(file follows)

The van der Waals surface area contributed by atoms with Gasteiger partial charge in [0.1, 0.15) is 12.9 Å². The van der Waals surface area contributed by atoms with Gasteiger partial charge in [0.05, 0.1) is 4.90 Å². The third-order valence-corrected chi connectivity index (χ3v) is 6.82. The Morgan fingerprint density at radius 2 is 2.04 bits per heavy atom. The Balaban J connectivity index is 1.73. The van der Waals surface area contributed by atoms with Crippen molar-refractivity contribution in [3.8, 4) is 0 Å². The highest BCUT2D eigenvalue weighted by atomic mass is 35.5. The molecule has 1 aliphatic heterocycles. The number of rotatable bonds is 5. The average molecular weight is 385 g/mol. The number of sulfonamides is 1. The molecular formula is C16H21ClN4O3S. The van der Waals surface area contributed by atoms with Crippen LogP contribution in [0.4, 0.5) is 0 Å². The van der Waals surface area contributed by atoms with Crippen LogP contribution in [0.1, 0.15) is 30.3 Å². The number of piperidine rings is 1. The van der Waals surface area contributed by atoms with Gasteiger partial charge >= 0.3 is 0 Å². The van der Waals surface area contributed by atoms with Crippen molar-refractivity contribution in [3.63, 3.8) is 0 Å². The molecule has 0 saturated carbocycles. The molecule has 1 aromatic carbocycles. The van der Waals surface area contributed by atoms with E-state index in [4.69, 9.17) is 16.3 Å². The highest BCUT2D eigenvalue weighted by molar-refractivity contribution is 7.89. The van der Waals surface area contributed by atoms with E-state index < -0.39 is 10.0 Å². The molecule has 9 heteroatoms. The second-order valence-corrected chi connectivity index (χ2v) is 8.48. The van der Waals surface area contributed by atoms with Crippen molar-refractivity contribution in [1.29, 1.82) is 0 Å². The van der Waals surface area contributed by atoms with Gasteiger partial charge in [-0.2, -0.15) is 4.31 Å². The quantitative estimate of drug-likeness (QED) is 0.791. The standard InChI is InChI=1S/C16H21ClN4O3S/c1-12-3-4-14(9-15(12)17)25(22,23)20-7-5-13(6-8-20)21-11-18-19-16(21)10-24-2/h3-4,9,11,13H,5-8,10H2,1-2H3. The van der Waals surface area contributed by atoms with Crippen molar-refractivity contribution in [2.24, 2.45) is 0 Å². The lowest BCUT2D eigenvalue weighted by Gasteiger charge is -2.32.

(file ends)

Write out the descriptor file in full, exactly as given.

The van der Waals surface area contributed by atoms with Gasteiger partial charge in [0.1, 0.15) is 12.9 Å². The van der Waals surface area contributed by atoms with Gasteiger partial charge in [0.05, 0.1) is 4.90 Å². The third-order valence-corrected chi connectivity index (χ3v) is 6.82. The Morgan fingerprint density at radius 2 is 2.04 bits per heavy atom. The Balaban J connectivity index is 1.73. The van der Waals surface area contributed by atoms with Crippen molar-refractivity contribution in [3.8, 4) is 0 Å². The highest BCUT2D eigenvalue weighted by atomic mass is 35.5. The molecule has 1 aliphatic heterocycles. The number of rotatable bonds is 5. The average molecular weight is 385 g/mol. The number of sulfonamides is 1. The molecular formula is C16H21ClN4O3S. The van der Waals surface area contributed by atoms with Crippen LogP contribution in [0.4, 0.5) is 0 Å². The van der Waals surface area contributed by atoms with Crippen LogP contribution in [0.1, 0.15) is 30.3 Å². The number of piperidine rings is 1. The van der Waals surface area contributed by atoms with Gasteiger partial charge >= 0.3 is 0 Å². The van der Waals surface area contributed by atoms with Crippen molar-refractivity contribution in [3.63, 3.8) is 0 Å². The molecule has 0 saturated carbocycles. The molecule has 1 aromatic carbocycles. The van der Waals surface area contributed by atoms with E-state index in [4.69, 9.17) is 16.3 Å². The highest BCUT2D eigenvalue weighted by molar-refractivity contribution is 7.89. The van der Waals surface area contributed by atoms with E-state index < -0.39 is 10.0 Å². The molecule has 9 heteroatoms. The second-order valence-corrected chi connectivity index (χ2v) is 8.48. The van der Waals surface area contributed by atoms with Crippen molar-refractivity contribution in [1.29, 1.82) is 0 Å². The van der Waals surface area contributed by atoms with Gasteiger partial charge in [-0.2, -0.15) is 4.31 Å². The quantitative estimate of drug-likeness (QED) is 0.791. The standard InChI is InChI=1S/C16H21ClN4O3S/c1-12-3-4-14(9-15(12)17)25(22,23)20-7-5-13(6-8-20)21-11-18-19-16(21)10-24-2/h3-4,9,11,13H,5-8,10H2,1-2H3. The van der Waals surface area contributed by atoms with Crippen molar-refractivity contribution in [2.24, 2.45) is 0 Å². The lowest BCUT2D eigenvalue weighted by Gasteiger charge is -2.32.